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Topic: DC dimmer circuit (Read 4196 times) previous topic - next topic

dc42


In theory, if I did pull the gate of a p-channel mosfet to ground, would that not turn it on rather than off?


If the gate of the P-channel mosfet is grounded while the source it at +12v, then that would turn the mosfet on. However, a pulldown resistor on the gate will not drive it to ground in that circuit, because the output resistance of the TC4429 is much less than 10K.
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BenF

Why did you choose a target time of 50ns? We're not talking about switching at several MHz here, just a few tens of kHz.

There is no qualified reason to design for less than optimal performance other than cost/size (power, drive circuit) and so any PWM design irrespective of base frequency should aim at minimizing switch time. The practicality of this is typically limited downwards to somewhere in the 20ns-60ns range for any given MOSFET. I suggested 50ns as a target in a previous post and 80ns is what is used for characterization in the datasheet.

Other than that it seems as if the dimmer is shaping up nicely.

Pokey

Well I FINALLY had a chance to get this circuit together. :smiley-eek:

Life is what happens to you when you are trying to work on electronics projects... :)

The circuit is now set up as in the attached diagram. However something is not quite right. For testing, I am running the circuit on 11.9 volts. When D10 is high the output from the TC4429 reads 11.65 volts on my multimeter and 11.9 when D10 is low. Obviously, that is not enough to turn the IRF5210 on.

May I once again appeal to the experts for some advice?

Thank you for your patience.

dc42

You have drawn the mosfet the wrong way round, however if you have wired it up according to the S G D labels in your schematic then you have wired it correctly.

You haven't shown the pin numbers you used for the connections to the TC4429. Check these connections, in particular make sure you have connected both ground pins and both Vdd pins (the datasheet says this is required for proper operation of the device).
Formal verification of safety-critical software, software development, and electronic design and prototyping. See http://www.eschertech.com. Please do not ask for unpaid help via PM, use the forum.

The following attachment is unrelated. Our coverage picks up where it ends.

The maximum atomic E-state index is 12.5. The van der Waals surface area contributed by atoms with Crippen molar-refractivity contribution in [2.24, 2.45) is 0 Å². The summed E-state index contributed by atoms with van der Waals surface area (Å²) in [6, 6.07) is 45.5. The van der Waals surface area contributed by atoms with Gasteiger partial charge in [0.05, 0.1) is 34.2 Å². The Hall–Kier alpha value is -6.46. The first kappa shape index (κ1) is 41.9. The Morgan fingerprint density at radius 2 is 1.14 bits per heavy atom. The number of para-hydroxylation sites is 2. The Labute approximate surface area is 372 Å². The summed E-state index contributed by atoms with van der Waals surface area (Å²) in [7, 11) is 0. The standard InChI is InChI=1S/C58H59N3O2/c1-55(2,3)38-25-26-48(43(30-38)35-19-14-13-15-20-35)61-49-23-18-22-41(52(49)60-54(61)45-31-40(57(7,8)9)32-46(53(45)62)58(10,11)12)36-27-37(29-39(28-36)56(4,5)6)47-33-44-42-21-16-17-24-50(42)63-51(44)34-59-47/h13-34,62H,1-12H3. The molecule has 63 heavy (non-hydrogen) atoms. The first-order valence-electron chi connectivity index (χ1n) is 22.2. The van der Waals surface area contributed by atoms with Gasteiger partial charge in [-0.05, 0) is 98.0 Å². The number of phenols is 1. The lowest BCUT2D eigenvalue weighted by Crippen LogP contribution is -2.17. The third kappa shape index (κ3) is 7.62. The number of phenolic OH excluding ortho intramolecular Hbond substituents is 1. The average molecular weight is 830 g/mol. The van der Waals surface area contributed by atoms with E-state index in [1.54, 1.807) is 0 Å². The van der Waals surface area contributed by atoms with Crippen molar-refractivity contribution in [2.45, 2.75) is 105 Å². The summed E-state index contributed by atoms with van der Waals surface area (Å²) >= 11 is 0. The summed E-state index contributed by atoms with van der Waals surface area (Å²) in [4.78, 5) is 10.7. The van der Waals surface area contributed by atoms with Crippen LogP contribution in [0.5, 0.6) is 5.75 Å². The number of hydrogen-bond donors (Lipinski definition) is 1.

Pokey

#19
Jul 17, 2012, 06:31 pm Last Edit: Jul 17, 2012, 06:54 pm by Pokey Reason: 1
Hello dc42!

Well, I have quintuple checked the connections multiple times. (My brain has involuntarily been going over every little detail for hours)

I wired the IR5210 according to the datasheet where pins 1, 2, and 3, are G, D, and S, respectively. (See attached)

WRT the TC4429, I have all the pins connected except for 3 which is supposed to be left unconnected. The chip is mounted upside down on my circuit (again see attached), so the pin numbering is clockwise from the top-right.

Even now my gut feeling is that something is "misconnected," but I can't see anything wrong.

dc42

The resistor shown as 10K in the schematic is actually 1K in the photo, but that doesn't matter. The wiring to the chip in the photo looks OK as far as it goes, assuming you have the chip the right way round (as it is upside down, I can't see which end has the pin 1 marking). Can you post a photo of the whole setup, so I can see how the chip is connected to the mosfet, Arduino and power supply?
Formal verification of safety-critical software, software development, and electronic design and prototyping. See http://www.eschertech.com. Please do not ask for unpaid help via PM, use the forum.

Pokey

#21
Jul 17, 2012, 10:42 pm Last Edit: Jul 17, 2012, 11:21 pm by Pokey Reason: 1
Thanks for your time dc42.